After the finance ministers of all G20 countries agreed to endorse the establishment of a global minimum tax of at least 15%, the Chinese Ministry of Finance issued a statement reaffirming its commitment to cooperate with other countries within the OECD framework and to hammer out the details for a GMCT before the summit in October.

For Beijing, the proposed global minimum tax on corporate income therefore not only suits its own domestic agenda but also creates a new space for global cooperation – this time with the US.

Beijing’s willingness to support the GMCT should come as no surprise. China’s is one of the world’s major victims of corporate tax avoidance. According to a 2017 study by researchers of the United Nations University World Institute for Development Economics Research, Chinese tax authorities lost over £40 billion in revenue to corporate tax avoidance in 2013 alone. By contrast, the UK – whose economy in that year was roughly a third of China’s – only lost around £700 million.

Loss to corporate tax avoidance in 2013 (in £ billion) (source: UN-WIDER)

The Chinese government clearly recognises the problem. When presenting the government’s fiscal priorities for 2021 in May, China’s Finance Minister, Liu Kun, named better tax compliance as the ministry’s principal task, even above spending discipline, efficiency, and supervision.

Another reason behind Beijing’s favourable view towards a GMCT is that is seen as a preferred alternative to the EU’s planned digital service tax (DST). The levy, which was initially intended to tax US tech giants such as Google and Facebook, which so far had booked their European profits in low-tax countries. Interestingly, with its growing tech sector, China thus shares common ground with the US, which has lobbied against the EU initiative and has pushed for a delay of the DST. Beijing, too, sees the DST critically, which it sees as a threat to global trade, preferring the OECD plan.

For Beijing, the proposed global minimum tax on corporate income therefore not only suits its own domestic agenda but also creates a new space for global cooperation – this time with the US.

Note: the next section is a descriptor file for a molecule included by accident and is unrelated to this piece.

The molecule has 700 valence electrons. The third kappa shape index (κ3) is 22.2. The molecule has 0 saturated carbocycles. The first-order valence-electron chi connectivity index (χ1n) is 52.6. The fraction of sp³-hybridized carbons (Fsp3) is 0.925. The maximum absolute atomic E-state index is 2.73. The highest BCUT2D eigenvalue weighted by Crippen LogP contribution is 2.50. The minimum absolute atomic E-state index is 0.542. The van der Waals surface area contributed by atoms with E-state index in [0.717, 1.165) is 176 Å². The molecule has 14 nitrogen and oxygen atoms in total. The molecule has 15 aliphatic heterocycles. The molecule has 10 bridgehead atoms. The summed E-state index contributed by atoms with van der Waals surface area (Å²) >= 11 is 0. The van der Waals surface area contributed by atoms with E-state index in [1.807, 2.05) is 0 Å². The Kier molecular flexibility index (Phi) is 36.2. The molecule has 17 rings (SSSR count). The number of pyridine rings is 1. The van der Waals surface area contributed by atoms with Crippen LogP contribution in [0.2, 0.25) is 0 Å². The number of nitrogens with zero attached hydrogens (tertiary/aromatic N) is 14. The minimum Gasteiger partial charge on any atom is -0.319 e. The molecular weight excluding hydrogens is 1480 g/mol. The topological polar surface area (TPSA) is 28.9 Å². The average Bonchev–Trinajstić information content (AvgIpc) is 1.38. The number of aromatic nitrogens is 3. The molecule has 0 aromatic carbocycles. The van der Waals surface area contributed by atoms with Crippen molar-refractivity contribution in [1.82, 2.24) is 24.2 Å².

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The CBBC view

Although China is not a fan of the G7 and prefers the G20, the initiative to establish a framework for global minimum corporate tax is largely in line with China’s own view on international taxation. Following the example of the OECD BEPS policy recommendations, companies and organisations should expect that the Chinese government will follow closely and implement policies similar to those enacted by Western governments.

Similar to the OECD’s framework for BEPS, the GMCT offers China an opportunity to play an active role in global governance while at the same time providing an incentive for domestic tax reform. The implementation of China’s own transfer pricing rules and the development of a national tax database within a corporate social credit system are important examples of this dynamic.

Yet despite the growing global reach of Chinese companies such as Alibaba and Shein, the biggest challenges for China’s tax authorities will be closer to home. China’s own tax compliance system is far from complete. Local protectionism and lack of central supervision have long been a major problem for a coherent and effective tax policy. There is also a risk that more contentious tax policies – such as a possible property tax – could divert attention and political resources away from a more comprehensive corporate tax reform.

Against this backdrop and the growing fiscal pressure on local governments, foreign companies should therefore expect China’s implementation of the GMCT to be only one among many new tax reforms in the coming years.